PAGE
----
We all know the story of the tortoise and the hare. Rushing full tilt into drug testing can actually delay things according to Rebecca Li, executive director of the Multi-regional Clinical Trial Center at Harvard University.
She points out that the vast majority of experimental drugs do not succeed. Without properly reviewed and planned trials, researchers risk going down rabbit holes and wasting valuable research effort. It is hard not to get carried along by the overriding sense of urgency that is gripping the healthcare sector, but this does not mean ethics should go out of the window.
Sure, rely on the most efficient ethical review tools at your disposal to reduce wasted time but don’t throw the baby out with the bathwater. If you can find ways to speed up peer view processes for example – use them!
Like everyone, we at Infonetica want to help assist in the current Covid-19 crisis. Tissue Auditor is already being used to help UK Covid-19 testing so we are making it more widely available.
Our tissue tracking software, Tissue Auditor is being used by two major testing sites in the UK to manage samples and we have decided to make it available for ANY organisation working on Covid-19 testing or research free of charge.
Our system offers these benefits –
• web-based – no time-consuming installation and can be used on virtually any device.
• single sign on – so staff can use their existing login credentials.
• works with RFID tags, or 1D/2D barcodes
• full audit history from sample creation to destruction.
• keeps all documents in one place for easy cross-referencing.
If your organisation might benefit from Tissue Auditor or if you could pass this message on to any of your contacts who may – that would be great.
Email: email@example.com for more information.
However, the anti-vaccination movement has been growing in recent years. The World Health Organization (WHO) now list it as one of the top 10 potential threats to global health in 2019.
The dangerous implications of this growing vaccine hesitancy can be clearly seen in the Philippines. Earlier this year an outbreak of the highly contagious measles virus infected over 8,000 people. More than 130 of these died, and sadly many of them were children.
This measles outbreak arose in response to complications related to a dengue vaccination, Dengvaxia. Developed by a French drugs manufacturer, the vaccine reportedly offered protection against the potentially fatal mosquito-borne disease, Dengue Fever. In an attempt to mitigate the disease, Philippine authorities provided over 800,000 children with the vaccination in 2016. However, a year later it was revealed that this vaccination could potentially worsen the deadly disease in those who had not previously been exposed to the virus. This side effect unfortunately resulted in 14 deaths.
The immense effect that this scare has had on the country is highlighted by the rapidly decreasing immunisation rate, falling from 75% in 2016 to just 60% in 2017. This decrease makes potentially fatal outbreaks of otherwise preventable diseases ever more likely.
Unfortunately the Philippines is not the only country to experience the negative implications of the anti-vaccination movement first hand. It was recently reported that there has been a measles outbreak in Hackney, London. As a result local parents are being urged to keep their children’s vaccinations up to date.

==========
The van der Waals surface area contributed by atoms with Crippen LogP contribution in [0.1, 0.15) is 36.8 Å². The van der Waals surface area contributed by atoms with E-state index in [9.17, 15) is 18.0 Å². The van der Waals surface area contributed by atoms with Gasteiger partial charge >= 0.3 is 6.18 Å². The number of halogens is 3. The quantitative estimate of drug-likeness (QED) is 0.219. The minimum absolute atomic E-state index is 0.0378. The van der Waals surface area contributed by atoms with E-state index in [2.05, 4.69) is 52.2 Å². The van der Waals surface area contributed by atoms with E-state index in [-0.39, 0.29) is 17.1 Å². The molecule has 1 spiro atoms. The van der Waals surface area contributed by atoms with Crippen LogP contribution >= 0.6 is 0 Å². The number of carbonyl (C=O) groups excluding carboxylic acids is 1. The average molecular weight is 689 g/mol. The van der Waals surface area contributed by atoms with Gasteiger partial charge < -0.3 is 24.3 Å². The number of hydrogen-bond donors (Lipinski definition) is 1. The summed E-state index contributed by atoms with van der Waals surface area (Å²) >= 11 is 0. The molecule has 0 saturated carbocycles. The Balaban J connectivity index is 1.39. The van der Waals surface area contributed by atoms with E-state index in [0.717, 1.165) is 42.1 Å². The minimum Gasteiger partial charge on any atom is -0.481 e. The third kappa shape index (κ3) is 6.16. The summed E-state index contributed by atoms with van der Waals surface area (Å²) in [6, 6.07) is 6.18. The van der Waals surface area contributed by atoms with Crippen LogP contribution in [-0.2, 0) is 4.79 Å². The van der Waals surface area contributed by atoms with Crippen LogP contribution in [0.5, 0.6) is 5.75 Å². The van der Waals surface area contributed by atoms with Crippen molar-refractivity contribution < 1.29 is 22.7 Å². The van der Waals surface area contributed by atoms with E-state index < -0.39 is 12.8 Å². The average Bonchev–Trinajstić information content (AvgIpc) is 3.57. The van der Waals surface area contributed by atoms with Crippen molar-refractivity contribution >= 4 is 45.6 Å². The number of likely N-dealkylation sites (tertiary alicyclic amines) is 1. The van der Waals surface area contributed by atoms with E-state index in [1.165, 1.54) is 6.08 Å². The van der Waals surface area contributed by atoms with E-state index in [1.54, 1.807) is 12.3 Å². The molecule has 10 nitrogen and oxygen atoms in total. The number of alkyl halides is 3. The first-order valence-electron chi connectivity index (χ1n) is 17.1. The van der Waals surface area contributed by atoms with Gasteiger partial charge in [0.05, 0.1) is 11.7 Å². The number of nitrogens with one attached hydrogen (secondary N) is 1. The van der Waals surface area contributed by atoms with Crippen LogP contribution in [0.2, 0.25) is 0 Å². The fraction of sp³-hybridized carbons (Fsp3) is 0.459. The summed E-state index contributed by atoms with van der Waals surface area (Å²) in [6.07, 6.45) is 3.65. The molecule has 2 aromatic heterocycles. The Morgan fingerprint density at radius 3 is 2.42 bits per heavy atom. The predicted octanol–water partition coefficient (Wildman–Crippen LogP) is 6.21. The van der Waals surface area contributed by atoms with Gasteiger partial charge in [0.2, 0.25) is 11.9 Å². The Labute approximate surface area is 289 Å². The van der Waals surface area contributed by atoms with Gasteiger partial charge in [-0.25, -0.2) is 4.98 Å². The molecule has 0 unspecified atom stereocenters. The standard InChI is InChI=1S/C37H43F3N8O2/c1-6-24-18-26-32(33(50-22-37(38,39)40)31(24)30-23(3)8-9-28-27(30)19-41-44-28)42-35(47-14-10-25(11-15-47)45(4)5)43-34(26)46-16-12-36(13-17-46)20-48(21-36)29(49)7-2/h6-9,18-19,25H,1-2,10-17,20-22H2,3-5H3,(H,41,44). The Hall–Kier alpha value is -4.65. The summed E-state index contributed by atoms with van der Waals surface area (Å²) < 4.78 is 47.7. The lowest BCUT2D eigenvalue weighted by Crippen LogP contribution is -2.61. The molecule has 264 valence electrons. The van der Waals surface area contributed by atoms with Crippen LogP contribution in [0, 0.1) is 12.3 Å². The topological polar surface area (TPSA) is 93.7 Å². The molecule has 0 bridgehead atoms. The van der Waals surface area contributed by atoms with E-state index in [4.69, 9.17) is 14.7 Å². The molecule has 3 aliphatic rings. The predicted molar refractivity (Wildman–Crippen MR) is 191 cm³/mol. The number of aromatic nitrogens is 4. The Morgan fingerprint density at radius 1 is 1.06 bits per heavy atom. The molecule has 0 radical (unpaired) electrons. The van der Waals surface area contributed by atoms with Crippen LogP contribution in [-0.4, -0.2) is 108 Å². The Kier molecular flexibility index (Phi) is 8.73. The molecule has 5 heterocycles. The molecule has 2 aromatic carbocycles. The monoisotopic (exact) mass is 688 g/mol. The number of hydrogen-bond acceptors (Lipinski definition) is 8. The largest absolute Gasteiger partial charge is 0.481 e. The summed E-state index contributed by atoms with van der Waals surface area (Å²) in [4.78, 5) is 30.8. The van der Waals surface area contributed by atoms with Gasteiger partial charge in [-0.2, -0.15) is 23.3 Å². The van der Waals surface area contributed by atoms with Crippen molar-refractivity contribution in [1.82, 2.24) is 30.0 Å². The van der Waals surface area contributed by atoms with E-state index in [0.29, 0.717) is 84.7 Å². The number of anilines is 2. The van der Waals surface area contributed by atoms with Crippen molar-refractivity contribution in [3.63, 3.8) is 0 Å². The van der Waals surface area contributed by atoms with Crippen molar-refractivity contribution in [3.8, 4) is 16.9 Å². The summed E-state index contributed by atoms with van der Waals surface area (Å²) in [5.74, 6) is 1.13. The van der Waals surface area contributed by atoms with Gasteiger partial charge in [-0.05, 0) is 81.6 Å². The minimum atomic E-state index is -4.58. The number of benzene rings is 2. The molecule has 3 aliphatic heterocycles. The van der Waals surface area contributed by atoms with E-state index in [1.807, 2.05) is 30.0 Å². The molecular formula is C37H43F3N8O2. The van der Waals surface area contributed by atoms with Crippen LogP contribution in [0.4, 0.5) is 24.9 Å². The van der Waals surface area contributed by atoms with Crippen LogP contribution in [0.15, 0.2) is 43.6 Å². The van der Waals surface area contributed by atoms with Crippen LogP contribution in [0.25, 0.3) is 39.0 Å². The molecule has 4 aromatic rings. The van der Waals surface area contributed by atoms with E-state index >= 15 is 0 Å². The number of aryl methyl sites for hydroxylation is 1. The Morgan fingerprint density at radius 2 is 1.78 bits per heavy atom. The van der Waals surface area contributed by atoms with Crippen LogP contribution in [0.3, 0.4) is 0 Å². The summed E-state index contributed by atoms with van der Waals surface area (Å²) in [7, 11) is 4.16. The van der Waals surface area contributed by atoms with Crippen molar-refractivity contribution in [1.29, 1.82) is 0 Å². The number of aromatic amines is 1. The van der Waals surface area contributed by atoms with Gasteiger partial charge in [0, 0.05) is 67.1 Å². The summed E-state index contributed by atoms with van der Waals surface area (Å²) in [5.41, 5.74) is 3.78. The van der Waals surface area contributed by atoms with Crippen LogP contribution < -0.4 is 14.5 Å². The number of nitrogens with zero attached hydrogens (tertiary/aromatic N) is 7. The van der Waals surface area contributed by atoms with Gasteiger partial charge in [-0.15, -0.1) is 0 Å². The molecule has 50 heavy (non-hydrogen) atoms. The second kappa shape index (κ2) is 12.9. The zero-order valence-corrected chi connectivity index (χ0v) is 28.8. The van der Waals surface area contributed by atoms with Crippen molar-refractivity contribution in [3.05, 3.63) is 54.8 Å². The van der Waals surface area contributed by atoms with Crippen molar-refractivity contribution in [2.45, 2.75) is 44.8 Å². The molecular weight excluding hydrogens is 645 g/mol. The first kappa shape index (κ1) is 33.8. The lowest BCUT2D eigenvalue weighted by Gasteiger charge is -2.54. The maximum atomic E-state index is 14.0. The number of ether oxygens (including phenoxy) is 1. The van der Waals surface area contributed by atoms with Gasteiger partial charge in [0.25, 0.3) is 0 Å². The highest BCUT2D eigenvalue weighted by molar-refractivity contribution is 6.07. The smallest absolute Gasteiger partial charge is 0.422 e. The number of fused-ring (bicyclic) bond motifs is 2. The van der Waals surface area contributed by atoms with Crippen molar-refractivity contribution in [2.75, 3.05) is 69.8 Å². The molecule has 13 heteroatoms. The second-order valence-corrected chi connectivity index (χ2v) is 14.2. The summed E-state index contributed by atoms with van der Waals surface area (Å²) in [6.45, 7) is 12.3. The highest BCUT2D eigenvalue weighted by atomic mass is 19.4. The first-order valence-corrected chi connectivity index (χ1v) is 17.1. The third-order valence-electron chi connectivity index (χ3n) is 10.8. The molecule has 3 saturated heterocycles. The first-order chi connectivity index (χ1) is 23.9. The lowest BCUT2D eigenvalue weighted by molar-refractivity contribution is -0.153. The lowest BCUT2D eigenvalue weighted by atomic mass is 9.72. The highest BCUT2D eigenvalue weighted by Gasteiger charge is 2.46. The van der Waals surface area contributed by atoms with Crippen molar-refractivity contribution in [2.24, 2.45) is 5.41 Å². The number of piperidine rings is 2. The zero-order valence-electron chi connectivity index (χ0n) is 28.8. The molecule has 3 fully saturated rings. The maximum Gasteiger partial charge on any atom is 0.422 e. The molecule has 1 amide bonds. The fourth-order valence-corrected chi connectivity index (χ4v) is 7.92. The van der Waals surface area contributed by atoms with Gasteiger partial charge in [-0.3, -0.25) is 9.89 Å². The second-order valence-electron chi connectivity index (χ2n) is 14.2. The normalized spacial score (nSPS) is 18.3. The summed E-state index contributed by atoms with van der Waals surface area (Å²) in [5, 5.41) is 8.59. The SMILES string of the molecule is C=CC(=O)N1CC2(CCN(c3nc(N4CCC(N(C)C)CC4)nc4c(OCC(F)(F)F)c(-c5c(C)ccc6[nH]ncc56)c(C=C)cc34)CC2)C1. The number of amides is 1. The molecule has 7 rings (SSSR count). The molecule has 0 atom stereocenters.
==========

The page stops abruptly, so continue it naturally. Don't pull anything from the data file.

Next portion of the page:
The increasing frequency of these outbreaks across the world highlights the negative impact that vaccine hesitancy is having on a global scale. Unfortunately more and more lives will be put at risk if the anti-vaccination movement continues to grow at its current rate.
This article is the first in a two part series on the anti-vaccination movement. To read the second installment please click here.
If you are interested in learning more about protecting yourself in the event of an outbreak, then take a look at our infection prevention and control course.
If you are interested in learning more about protecting yourself in the event of an outbreak, then take a look at our infection prevention and control course.
The annual flu season is upon us and many of us get vaccinated against prevalent strains of influenza, identified from the southern hemisphere’s winter. Flu is caused by a virus that has the ability to mutate quickly, regularly leading to new strains and the possibility of outbreaks each year.
What flu researchers are hoping for is a vaccination that could combat all strains of the virus, to reduce, or even eliminate, the need for yearly vaccinations. Up until now, such a solution has proved elusive, but recent research published in Science suggests the answer could lie with llamas!
Whilst humans produce large antibodies that attack flu antigens directly, llamas produce much smaller antibodies that target harder to reach areas of the virus. Areas that don’t mutate regularly. Researchers at the Scripps Institute in California examined the numerous antibodies present in llama blood, finding four that could potentially fight flu in humans. These four antibodies were effective on all but one of the sixty variations of flu they were tested on.
Yet what’s especially interesting about the research, is its possible application. The research suggests that an effective delivery method could use gene therapy. This would be particularly beneficial for the elderly, as traditional vaccinations become less effective as the efficiency of the immune system declines. The use of gene therapy could mean targeted cells can immediately produce the desired antibodies of their own accord.
Whilst the initial results are encouraging, the study is still ongoing. If upcoming human trials are successful, then the goal of producing a vaccine that would be effective for multiple seasons, might not be so far off. But as research continues, the question remains are we doing enough to protect the most vulnerable in society, from what can be a deadly illness.
To learn more, take a look at our Infection Prevention and Control course!